Frankly Sean, I continue to be amazed how you continue to demonstrate zero understanding of the position you would like to refute. To your point, we believe the Holy Spirit does guide the church and did guide her out of popery.

    Ron

  261. TurretinFan said,

    October 15, 2010 at 2:05 pm

    Sean wrote:

    I continue to be amazed that Reformed apologists such as yourself so forcefully rely on scripture alone, scripture which was written with human hands under the inspiration of the Holy Spirit, but equally forcefully deny the possibility that the Holy Spirit can continue to guide the Church into truth. I mean, who among you believes that Peter’s writing in 1st and 2nd Peter is fallible?

    We don’t deny possibilities, we deny errors. It’s one question whether God could have done X, another question whether God actually did X. Scripture only confirms the inspiration of Scripture, not the inspiration of “the Church.”

    Sean wrote:

    Your criticism about the Catholic Church resting on human authority falls flat. The Church is guided by the Holy Spirit – a divine authority just as the scriptures are not merely the result of human work but of divine work.

    That’s Rome’s assertion, but the assertion is not true.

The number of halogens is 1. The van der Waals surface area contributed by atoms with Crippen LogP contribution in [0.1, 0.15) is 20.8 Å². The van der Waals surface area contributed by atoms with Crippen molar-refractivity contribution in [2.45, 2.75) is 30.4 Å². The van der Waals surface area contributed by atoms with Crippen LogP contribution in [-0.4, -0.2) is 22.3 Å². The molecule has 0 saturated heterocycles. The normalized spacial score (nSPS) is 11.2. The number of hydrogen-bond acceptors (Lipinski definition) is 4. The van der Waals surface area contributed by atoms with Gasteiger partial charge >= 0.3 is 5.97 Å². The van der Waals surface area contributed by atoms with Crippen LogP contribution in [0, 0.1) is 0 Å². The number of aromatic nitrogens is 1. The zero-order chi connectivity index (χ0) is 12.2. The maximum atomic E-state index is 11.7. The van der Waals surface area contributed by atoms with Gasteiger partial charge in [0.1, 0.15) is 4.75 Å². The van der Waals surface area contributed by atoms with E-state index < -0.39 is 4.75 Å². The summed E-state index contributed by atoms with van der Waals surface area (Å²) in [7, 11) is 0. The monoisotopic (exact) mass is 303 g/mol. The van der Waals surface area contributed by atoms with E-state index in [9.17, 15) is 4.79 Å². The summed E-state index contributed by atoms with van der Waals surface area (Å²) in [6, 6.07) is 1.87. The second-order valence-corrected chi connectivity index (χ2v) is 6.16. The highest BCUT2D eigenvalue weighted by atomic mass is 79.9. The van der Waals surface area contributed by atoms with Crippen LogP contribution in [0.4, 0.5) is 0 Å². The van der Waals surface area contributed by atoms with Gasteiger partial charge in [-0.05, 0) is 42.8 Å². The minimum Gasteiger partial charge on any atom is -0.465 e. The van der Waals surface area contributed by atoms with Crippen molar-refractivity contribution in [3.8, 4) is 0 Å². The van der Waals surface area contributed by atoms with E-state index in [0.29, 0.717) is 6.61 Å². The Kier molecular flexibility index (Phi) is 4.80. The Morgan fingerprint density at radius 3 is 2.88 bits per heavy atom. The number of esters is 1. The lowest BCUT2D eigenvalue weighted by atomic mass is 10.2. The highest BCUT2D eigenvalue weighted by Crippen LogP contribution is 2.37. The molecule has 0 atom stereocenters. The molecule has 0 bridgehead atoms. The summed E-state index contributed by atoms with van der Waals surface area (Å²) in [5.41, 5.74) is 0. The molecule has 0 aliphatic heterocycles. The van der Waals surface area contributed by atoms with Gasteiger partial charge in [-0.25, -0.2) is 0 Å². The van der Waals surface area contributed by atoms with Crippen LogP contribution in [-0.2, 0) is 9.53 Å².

You wrote:

    Timothy’s Magesterium was not just his mother and grandmother but the Church that Paul called the pillar and foundation of truth (1 Tim 3:15). Timothy was not ordained by his mother and his grandmother. He was ordained by Paul who laid his hands on him (2 Tim 1:6). Paul then told Timothy to ordain successors himself (1 Tim 5:22/2 Tim 2:2).

    Who raised Timothy? Under whose tutelage did he learn the Scriptures?

    – TurretinFan

  262. TurretinFan said,

    October 15, 2010 at 2:07 pm

    Further to #262 and #263 – notice that Ron affirmed that the Holy Spirit guides the Church, whereas it might look like I deny it. The reason is that by “the Church” Ron means one thing, and Sean another thing.

    -TurretinFan

  263. Bryan Cross said,

    October 15, 2010 at 2:14 pm